> according to SemVer that’s supposed to be backwards compatible with 1.0.
>
>
> (Not an official response, but my perspective on the choice of versioning).
>
> Perhaps a difference of interpretation, but 1.1 is fully backwards
> compatible with 1.0. There is new functionality introduced, which requires
> the @verision signaling. According to the sited semver:
>
> Minor version Y (x.Y.z | x > 0) MUST be incremented if new, backwards
> compatible functionality is introduced to the public API. It MUST be
> incremented if any public API functionality is marked as deprecated. It MAY
> be incremented if substantial new functionality or improvements are
> introduced within the private code. It MAY include patch level changes.
> Patch version MUST be reset to 0 when minor version is incremented.
>
>
> Changes are backwards compatible and new functionality is added (the
> “within the private code” part is problematic). In my experience, new minor
> versions of software using semver often introduce new functionality, that
> you can’t expect software conforming to a previous version to implement.
> For this, there is patch versioning. Major versions are for when previously
> compliant code would break with the new version, which is not the case here.
>
> That said, the choice of versioning at W3C can be IMHO more political than
> technical, and it’s not likely we’ll see a 2.0 version in spite of any
> changes that may be made. For this, we need look at the charter [1]: “All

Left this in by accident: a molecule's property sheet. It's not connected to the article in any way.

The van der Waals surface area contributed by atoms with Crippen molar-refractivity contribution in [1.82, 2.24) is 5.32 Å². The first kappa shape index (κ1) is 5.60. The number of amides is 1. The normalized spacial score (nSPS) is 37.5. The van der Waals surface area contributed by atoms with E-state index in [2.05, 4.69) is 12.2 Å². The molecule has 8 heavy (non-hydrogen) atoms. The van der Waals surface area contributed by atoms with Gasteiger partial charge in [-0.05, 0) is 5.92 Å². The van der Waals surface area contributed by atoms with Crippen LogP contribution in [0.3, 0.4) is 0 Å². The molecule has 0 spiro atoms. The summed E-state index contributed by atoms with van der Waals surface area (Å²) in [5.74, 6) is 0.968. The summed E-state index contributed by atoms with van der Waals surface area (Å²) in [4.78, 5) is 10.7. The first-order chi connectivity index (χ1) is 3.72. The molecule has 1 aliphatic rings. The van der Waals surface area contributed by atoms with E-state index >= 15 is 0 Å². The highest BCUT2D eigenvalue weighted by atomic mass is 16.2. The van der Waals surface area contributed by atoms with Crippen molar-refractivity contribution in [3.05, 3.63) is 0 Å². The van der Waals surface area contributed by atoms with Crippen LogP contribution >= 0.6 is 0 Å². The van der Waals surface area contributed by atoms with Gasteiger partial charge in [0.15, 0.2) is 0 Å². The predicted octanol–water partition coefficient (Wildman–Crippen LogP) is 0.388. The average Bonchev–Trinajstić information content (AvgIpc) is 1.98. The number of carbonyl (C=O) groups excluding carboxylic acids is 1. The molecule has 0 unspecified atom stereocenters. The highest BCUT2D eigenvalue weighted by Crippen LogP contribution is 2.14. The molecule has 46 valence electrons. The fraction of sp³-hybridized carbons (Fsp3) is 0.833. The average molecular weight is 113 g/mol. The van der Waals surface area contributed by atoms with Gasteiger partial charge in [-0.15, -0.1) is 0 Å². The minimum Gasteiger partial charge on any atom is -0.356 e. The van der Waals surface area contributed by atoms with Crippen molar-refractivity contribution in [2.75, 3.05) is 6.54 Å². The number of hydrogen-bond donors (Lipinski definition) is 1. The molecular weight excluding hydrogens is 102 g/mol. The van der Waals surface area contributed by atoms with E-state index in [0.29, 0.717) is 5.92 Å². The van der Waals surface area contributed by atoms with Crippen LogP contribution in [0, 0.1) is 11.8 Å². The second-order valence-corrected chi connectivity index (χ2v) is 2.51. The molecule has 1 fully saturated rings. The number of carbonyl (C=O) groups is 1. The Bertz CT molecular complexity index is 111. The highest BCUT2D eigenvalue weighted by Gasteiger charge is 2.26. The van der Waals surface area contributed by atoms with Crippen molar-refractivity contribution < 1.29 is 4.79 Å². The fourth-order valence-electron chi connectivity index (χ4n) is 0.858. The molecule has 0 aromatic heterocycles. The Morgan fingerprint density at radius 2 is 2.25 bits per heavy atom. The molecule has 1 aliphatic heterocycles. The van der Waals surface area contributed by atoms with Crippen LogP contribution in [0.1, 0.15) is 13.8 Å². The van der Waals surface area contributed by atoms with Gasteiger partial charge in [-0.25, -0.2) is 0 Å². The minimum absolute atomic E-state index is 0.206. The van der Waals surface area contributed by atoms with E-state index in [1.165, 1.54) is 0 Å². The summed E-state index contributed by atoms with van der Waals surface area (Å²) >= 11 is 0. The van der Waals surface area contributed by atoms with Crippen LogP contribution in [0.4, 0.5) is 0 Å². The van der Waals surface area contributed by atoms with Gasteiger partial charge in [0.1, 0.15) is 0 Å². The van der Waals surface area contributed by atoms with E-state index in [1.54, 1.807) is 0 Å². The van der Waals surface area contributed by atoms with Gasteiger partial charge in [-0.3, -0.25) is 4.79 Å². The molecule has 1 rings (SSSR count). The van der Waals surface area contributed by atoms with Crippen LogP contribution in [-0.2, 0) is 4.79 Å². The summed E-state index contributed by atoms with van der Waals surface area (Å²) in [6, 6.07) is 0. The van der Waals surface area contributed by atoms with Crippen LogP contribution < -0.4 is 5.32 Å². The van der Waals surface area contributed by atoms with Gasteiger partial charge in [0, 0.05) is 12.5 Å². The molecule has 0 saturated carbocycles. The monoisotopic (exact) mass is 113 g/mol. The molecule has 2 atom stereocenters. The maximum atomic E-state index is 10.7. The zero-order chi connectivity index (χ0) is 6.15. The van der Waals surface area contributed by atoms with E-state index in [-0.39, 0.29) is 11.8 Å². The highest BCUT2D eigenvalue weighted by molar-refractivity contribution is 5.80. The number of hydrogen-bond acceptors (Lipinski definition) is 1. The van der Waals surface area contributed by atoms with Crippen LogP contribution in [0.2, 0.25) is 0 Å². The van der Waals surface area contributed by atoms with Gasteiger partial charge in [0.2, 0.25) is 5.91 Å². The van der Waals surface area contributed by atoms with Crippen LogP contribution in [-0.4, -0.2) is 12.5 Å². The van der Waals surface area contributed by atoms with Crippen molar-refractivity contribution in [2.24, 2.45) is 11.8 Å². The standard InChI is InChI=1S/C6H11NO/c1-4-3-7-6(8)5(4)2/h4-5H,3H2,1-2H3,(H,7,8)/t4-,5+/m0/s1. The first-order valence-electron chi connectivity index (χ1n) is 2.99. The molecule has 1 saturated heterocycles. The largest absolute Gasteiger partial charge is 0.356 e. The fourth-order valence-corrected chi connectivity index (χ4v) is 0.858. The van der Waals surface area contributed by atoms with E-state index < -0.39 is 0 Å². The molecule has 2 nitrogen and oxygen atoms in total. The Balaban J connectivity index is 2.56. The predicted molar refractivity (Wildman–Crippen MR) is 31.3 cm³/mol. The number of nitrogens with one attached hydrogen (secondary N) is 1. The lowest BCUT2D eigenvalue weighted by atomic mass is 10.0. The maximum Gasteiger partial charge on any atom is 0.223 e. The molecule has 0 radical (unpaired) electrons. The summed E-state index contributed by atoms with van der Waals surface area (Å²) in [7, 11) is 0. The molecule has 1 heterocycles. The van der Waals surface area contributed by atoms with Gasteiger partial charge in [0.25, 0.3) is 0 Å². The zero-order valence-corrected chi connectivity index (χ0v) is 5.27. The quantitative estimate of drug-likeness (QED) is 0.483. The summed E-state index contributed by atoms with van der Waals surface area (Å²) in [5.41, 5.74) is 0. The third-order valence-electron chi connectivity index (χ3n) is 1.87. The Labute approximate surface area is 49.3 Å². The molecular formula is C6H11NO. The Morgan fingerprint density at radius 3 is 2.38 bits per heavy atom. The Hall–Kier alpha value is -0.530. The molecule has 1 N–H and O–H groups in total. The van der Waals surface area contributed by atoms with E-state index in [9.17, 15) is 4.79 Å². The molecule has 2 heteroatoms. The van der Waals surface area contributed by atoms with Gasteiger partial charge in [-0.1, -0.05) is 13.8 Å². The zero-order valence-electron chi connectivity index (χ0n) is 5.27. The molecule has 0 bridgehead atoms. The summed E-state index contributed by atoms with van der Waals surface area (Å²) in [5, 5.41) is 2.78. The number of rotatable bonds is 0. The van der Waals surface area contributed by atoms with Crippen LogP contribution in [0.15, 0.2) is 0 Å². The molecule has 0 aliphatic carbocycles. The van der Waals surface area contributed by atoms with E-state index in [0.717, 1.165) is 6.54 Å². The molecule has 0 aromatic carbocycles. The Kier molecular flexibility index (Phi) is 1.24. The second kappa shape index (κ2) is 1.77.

> changes must preserve backward compatibility for JSON-LD 1.0 documents.”
> But, this may be subject to interpretation by the WG.
>
> Gregg
>
> [1] https://www.w3.org/2018/03/jsonld-wg-charter.html
>
> --
> Asbjørn Ulsberg    -=|=-    asbjorn@ulsberg.no
> «He's a loathsome offensive brute, yet I can't look away»
>
> On lør., aug. 18, 2018 at 0:18, Robert Sanderson <azaroth42@gmail.com>
> wrote:
>
>
> I understand the concern, but at the speed of W3C standards, the
> likelihood of ever getting above 1.9 is extremely extremely low :D
> 1.0 started in 2012, 1.1 started 2018 ... extrapolating, it would be 2072
> before we would need a 1.10
>
> W3C does not have patch version, only external errata. I think a floating
> point number is fine here.
>
> Rob
>
> On Fri, Aug 17, 2018 at 3:01 PM, Gregg Kellogg <gregg@greggkellogg.net>
> wrote:
>
> > On Aug 17, 2018, at 6:52 AM, Lutz Helm <helm@ub.uni-leipzig.de> wrote:
> >
> > Hi,
> >
> > I just stumbled upon the fact that @version has to be a number in
> json-ld 1.1 contexts. Is there any reason why this is not a string?
> > I guess it shouldn't ever happen that a spec is released as patch
> version, and there will probably not be more than eight more versions with
> nonbreaking changes to the spec, so a decimal number might suffice, but I'm
> still a little bit puzzled.
>
> The reason @verion is a number, specifically 1.1, is so that a 1.0
> processor not prepared for it will through an error, as every other value
> must either be a string, null, or an object. We want a 1.0 processor to
> stop processing so that it does not interpret the context and associated
> JSON-LD in a way which is different than a 1.1 processor would, so we make
> sure it will raise an exception.
>
> Gregg
>
> > Best regards,
> > Lutz
> >
> > --
> > Lutz Helm
> > Bereich Digitale Dienste
> > AG Anwendungsentwicklung
> >
> > Universitätsbibliothek Leipzig
> > Beethovenstraße 6, 04107 Leipzig
> >
> > T: +49 341 97 30566
> >
> > helm@ub.uni-leipzig.de
> > https://www.ub.uni-leipzig.de/
> >
> >
>
>
>
>
>
> --
> Rob Sanderson
> Semantic Architect
> The Getty Trust
> Los Angeles, CA 90049
>
>
>


-- 
Rob Sanderson
Semantic Architect
The Getty Trust
Los Angeles, CA 90049
Received on Monday, 20 August 2018 15:31:36 UTC